Thursday, August 28, 2008

Will The Shoeless Others and 815ers Merge?

Boy it really is starting to feel like Survivor isn't it. At this point lots of people have been voted off via death and now a new set of people, the O6 + Ben and Desmond and Lapidus have been voted off as well. So is it time for the tribes to merge?

On the one hand we have the Locke "led" Richard Others which should also include Cindy, Zach, Emma and a handful of other Tailies plus some of those who purged Dharma and any newer recruits to the cause that weren't taken out since 815 arrived. And then we've got I'd guess roughly 20 815ers most notably Sawyer, Rose, Bernard and Frogurt plus Juliet and Miles and Charlotte and possibly Faraday and 3 or 4 others. And we've got the ultimate Island wildcard in Claire.

So what sort of interaction do you predict we'll see in Season 5. Presumably those left in the 815 camp are not list-worthy, but is there even anyone at Richard's camp (I refuse to put Locke as the leader of that group) who can even communicated with Jacob? Is the really bad thing that happens that Richard or Jacob tells Locke that they have to purge those not on the list? But then where will Sawyer and Vincent hide? Those are really the only 2 I care deeply about, especially Vincent. I'm a big yellow lab fan.

Any ideas?

Wednesday, August 27, 2008

Sawyer -- Leader or Con Man?

I listened to The Transmission's recent Long Con podcast and they got into a discussion of Sawyer and his evolution. It led to speculation about what we can expect from Island-stranded Season 5 Sawyer and so I ask:

This is one of the things I'm really interested to see. Will Sawyer step up and assume the role Hurley created for him or will he remain an Every Man for Himself and allow Juliet to take charge? Who else might assume leadership? Rose?

Friday, August 22, 2008

Did The Island Jump Up In The Air?

I'm reading a novel, The Invention of Everything Else by Samantha Hunt that centers around Nikola Tesla. Tesla proposes an idea that he could build a ring around the equator that is not subject to Earth's gravity so that a person could stand on the ring and the rest of the world was pass by in the course of a day as it turned on its axis. This made me wonder if the Island is moved similarly. It "jumps" for some period of time and stays stationary as the Earth turns under it and then ends up somewhere else when it lands. Just a crazy idea I thought I'd share.

Tuesday, August 19, 2008

Why I'm Giving Up on the LOST ARG

Well, I had high hopes that the new LOST ARG announced during the Season 4 finale was going to be the thing that would keep LOST fans, and especially me, going until February 2009. So I waited the two months until Comic Con. Then I waited until the Monday after Comic Con. And I've waited and waited and despite saying it's coming today I'm still waiting and --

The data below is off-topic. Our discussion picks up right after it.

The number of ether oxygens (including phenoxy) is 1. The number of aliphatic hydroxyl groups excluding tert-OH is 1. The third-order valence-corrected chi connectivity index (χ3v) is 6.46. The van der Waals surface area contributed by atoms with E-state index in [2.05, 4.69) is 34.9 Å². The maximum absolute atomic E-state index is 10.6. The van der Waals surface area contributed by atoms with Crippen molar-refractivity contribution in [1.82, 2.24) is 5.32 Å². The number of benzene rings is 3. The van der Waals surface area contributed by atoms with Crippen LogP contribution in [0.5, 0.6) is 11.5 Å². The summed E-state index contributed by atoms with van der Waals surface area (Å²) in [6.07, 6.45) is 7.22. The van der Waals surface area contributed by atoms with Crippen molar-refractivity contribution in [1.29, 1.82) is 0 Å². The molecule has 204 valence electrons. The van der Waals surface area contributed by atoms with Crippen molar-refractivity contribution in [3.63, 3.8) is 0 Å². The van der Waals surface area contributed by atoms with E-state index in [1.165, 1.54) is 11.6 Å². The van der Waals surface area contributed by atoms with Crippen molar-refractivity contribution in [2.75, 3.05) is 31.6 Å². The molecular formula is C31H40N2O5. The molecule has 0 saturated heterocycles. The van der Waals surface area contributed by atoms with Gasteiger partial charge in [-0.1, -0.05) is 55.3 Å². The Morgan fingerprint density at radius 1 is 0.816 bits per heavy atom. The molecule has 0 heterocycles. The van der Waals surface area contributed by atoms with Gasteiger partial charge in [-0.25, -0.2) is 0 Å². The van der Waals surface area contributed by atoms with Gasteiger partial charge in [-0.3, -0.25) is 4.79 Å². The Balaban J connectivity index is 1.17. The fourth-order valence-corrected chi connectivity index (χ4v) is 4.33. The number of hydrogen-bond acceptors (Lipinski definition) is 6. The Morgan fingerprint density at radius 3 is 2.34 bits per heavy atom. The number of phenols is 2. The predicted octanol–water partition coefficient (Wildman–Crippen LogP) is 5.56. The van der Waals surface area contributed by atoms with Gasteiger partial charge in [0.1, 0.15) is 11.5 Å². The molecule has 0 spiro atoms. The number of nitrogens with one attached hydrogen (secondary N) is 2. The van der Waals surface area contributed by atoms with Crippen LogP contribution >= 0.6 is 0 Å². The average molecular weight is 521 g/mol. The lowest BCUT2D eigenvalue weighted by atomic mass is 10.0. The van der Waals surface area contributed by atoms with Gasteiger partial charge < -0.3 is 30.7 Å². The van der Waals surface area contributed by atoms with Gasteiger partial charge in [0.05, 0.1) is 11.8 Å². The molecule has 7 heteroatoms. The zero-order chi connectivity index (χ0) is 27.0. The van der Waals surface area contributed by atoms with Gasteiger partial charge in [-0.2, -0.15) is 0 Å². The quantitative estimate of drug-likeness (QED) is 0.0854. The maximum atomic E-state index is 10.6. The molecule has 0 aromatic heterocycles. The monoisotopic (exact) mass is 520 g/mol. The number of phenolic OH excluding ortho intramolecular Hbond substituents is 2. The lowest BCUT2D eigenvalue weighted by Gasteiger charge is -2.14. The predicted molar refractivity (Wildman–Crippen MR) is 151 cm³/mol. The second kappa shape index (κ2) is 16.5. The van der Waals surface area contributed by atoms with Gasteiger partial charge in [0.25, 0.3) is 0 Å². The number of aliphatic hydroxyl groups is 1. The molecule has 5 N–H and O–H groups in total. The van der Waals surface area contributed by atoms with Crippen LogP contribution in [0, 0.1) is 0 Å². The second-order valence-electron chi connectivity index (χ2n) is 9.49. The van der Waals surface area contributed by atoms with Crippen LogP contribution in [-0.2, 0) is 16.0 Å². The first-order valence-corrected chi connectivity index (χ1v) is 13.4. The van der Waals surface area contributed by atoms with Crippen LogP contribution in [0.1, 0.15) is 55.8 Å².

NOW I'M DONE!!!!!!!!!!

I feel like I've been waiting for the cable guy. This is worse than Bell South which gives you an 8am-5pm appointment. And after reflecting on what I learned from Find815 I now deem the frustration which this game is causing me in no way worth the amount of information I could possibly learn from the game. After all, Episode 4.2 gave us in 2 minutes what a month of playing Find815 gave us.

So I'm out. Good luck if you're going to keep playing. I'll still know when something happens given my current RSS feed subscriptions, but other than giving it a cursory glance that's it for me. Come end of January I'll check Lostpedia for the summary, but that's it. Later.

Sunday, August 17, 2008

Wolves of The Island

"[The] story has left me in a strangely disturbed frame of mind. I can't tell if it answers more questions than it raises, or the other way around." Wolves of the Calla p. 612

Book 5 of Stephen King's Dark Tower series, Wolves of the Calla was probably the least LOST-like book so far in the series. It's a way station of sorts on the way to the Tower. A pregnancy project if you will. As Eddie realizes:

Even though their main goal is the Tower, they aren't exempt from participation in other "quests." . . . and had Eddie really thought there was no work left for the line of Arthur Eld in this mostly empty and husked-out world? That they would simply be allowed to toddle along the Path of the Beam until they got to Roland's Dark Tower and fixed whatever was wrong there? p. 144

But there are some large thematic things happening in Wolves that remind me of LOST and make me wonder if they are clues as to what's going on on our favorite Island.

The Nature of Time

The very nature of time itself, a commodity that has been slipping throughout the Dark Tower saga is very present in this book.